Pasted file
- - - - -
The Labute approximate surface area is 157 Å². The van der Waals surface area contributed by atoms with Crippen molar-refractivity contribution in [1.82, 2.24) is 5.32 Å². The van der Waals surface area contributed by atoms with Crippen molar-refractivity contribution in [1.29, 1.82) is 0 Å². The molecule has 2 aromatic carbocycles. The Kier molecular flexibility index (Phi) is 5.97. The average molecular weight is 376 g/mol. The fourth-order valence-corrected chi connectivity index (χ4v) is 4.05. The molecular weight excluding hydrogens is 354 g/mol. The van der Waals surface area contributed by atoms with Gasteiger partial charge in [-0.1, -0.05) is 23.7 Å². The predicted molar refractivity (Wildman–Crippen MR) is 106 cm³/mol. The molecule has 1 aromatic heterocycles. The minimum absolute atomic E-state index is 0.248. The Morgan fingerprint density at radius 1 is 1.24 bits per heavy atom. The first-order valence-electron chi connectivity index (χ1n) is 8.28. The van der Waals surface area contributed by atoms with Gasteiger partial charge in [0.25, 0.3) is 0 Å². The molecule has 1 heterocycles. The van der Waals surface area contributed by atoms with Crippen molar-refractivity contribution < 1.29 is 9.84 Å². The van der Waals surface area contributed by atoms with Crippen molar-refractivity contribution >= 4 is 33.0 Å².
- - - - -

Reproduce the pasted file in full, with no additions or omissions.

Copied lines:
The Labute approximate surface area is 157 Å². The van der Waals surface area contributed by atoms with Crippen molar-refractivity contribution in [1.82, 2.24) is 5.32 Å². The van der Waals surface area contributed by atoms with Crippen molar-refractivity contribution in [1.29, 1.82) is 0 Å². The molecule has 2 aromatic carbocycles. The Kier molecular flexibility index (Phi) is 5.97. The average molecular weight is 376 g/mol. The fourth-order valence-corrected chi connectivity index (χ4v) is 4.05. The molecular weight excluding hydrogens is 354 g/mol. The van der Waals surface area contributed by atoms with Gasteiger partial charge in [-0.1, -0.05) is 23.7 Å². The predicted molar refractivity (Wildman–Crippen MR) is 106 cm³/mol. The molecule has 1 aromatic heterocycles. The minimum absolute atomic E-state index is 0.248. The Morgan fingerprint density at radius 1 is 1.24 bits per heavy atom. The first-order valence-electron chi connectivity index (χ1n) is 8.28. The van der Waals surface area contributed by atoms with Gasteiger partial charge in [0.25, 0.3) is 0 Å². The molecule has 1 heterocycles. The van der Waals surface area contributed by atoms with Crippen molar-refractivity contribution < 1.29 is 9.84 Å². The van der Waals surface area contributed by atoms with Crippen molar-refractivity contribution >= 4 is 33.0 Å².